DDO and Super Rewards, Part 2

Via the Boss Man in Comment 1:

The latest: “We’re currently investigating the reports of privacy concerns with our new Offer Wall. That feedback has been escalated to our partners for deeper investigation. Until that investigation is complete we’ve taken the Super Rewards option out of the Offer Wall. We’ll let you know when we have more information!”


Patience sent out a decent post on the DDO forum (thanks Ethic) regarding the shadiness of the whole thing.  It sounds like they have some really strict guidelines, which just weren’t fully in effect at launch.  (But, what is ever is fully in effect at an MMO launch, lololol… /sad)  Anyway, it is good that Turbine quickly responded, and I hope against hope that the filters will be enough to make it a decent option.  Forum posts are reporting that most offers require more real purchases, such as Netflix or buying shoes online.  Still, please be aware that the email linked to your Turbine account still seems to pass through the internet unencrypted.

6 thoughts on “DDO and Super Rewards, Part 2”

  1. Will it work?

    In principle I have no problem with the concept that you look at an ad or check out an offer and get some minor game reward for it but shoddy business practises have become so endemic in the internet marketing industry that it may be too late to try and enforce good behaviour.

    1. Truthfully, I’m not sure that a system where you get points for just looking at an ad or checking out an offer will be good for anyone in the long run (and, with an MMO, I tend to hope for a long run :) ).

      First, systems like that are prone to scams. I’m not referring in this case to scams on the user by the company making the offer, I’m referring to scams by the users on the company. Providing false information if any information is required may seem like a good way to “protect” yourself, but it reduces the effectiveness of the program and the advertiser, no matter how legitimate they are can end up losing out. The ease of “gaming” these offers may also tie into the prevalence of shady deals, since the advertising company knows it may be their only option to benefit themselves. (There is a chicken/egg thing going on here, though, so who knows who started that rolling.)

      Second, doing things this way necessitates some account-related information be transmitted to the advertiser. Otherwise, there would be no way to know who to credit with points. Best case, it is a code that Turbine would be able to tie back to your account. Slightly worse, an encrypted form of your account name. And the fear, your account name in clear text.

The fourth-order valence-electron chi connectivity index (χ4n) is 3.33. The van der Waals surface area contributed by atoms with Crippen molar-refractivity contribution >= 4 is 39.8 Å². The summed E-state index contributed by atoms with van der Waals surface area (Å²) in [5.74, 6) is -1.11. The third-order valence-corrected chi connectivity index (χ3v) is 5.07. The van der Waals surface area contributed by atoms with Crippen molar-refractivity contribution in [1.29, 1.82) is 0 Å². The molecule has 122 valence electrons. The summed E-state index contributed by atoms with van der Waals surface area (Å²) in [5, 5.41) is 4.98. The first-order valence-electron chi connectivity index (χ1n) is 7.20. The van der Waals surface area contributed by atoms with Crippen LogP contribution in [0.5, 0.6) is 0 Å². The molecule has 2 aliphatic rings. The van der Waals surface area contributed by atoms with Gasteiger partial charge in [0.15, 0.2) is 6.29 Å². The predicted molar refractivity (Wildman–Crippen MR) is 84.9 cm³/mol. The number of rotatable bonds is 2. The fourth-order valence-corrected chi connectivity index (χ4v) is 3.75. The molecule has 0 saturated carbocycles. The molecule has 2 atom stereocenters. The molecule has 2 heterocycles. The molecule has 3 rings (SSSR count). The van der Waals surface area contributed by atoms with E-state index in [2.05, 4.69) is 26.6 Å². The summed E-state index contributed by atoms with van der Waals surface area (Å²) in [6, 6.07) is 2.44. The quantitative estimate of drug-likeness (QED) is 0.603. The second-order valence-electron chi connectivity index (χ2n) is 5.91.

I like the idea of getting points for other purchases, though. True, it would not technically be completely free, but you are getting something else (something you’d use, I hope) in addition to the points, so you are still making out on the deal. With a purchase system like this there are a few benefits.

      Turbine might be able to partner with the advertisers/sellers directly, allowing for an arrangement where no account information need be sent. Once the customer makes a purchase, the seller can provide a code to redeem for Turbine Points in the DDO Store. Also, the seller is getting something tangible (the sale) out of the deal, so would be more inclined to make good offers.

      Now, building a good number of partnerships this way would be more work for Turbine and slower going, but looking at that long run again, it might be more stable and more secure for the customers.

      I am, of course pulling a good percentage of this out of my posterior and I probably have very little idea of the complexity of the negotiations that would be involved, but this is my brain’s reaction to the events of the past day as I wait to find out if I’ll be needing to change my email address and possibly my Turbine account name. (If such an account change is even possible.) I hope more information on the situation is available soon.

  2. IMO, it really strains credibility to have them come out and say that they had a policy in place but did not bother to actually screen a single one of the offers that were available when the thing went live. If they really are that negligent, are their promises of the nigh eternal vigilance needed to clean the wall in the future really in any way credible? I would rather have been told that they didn’t realize how bad the offers would be.

    If they really want to convince us that they’re serious, they should step up and donate 100% of revenue from ads that do not meet their criteria to charity. Anything less than that and we are left to conclude that they would like to be thought of as legitimate, but not if it means leaving money on the table if a bad offer “accidentally” sneaks through.

  3. I think Turbine were scammed.

    I think SuperRewards assured them they would respect people’s privacy then coded the Offer Wall page to extract people’s user name and email and no one at Turbine thought to check the html before it went live.

    The danger (fortunately) is limited to spamming and phishing rather than account hacking or credit card fraud but I think once Turbine looks into it they will sever relations with SuperRewards and be a lot more careful about who they do business with in the future.

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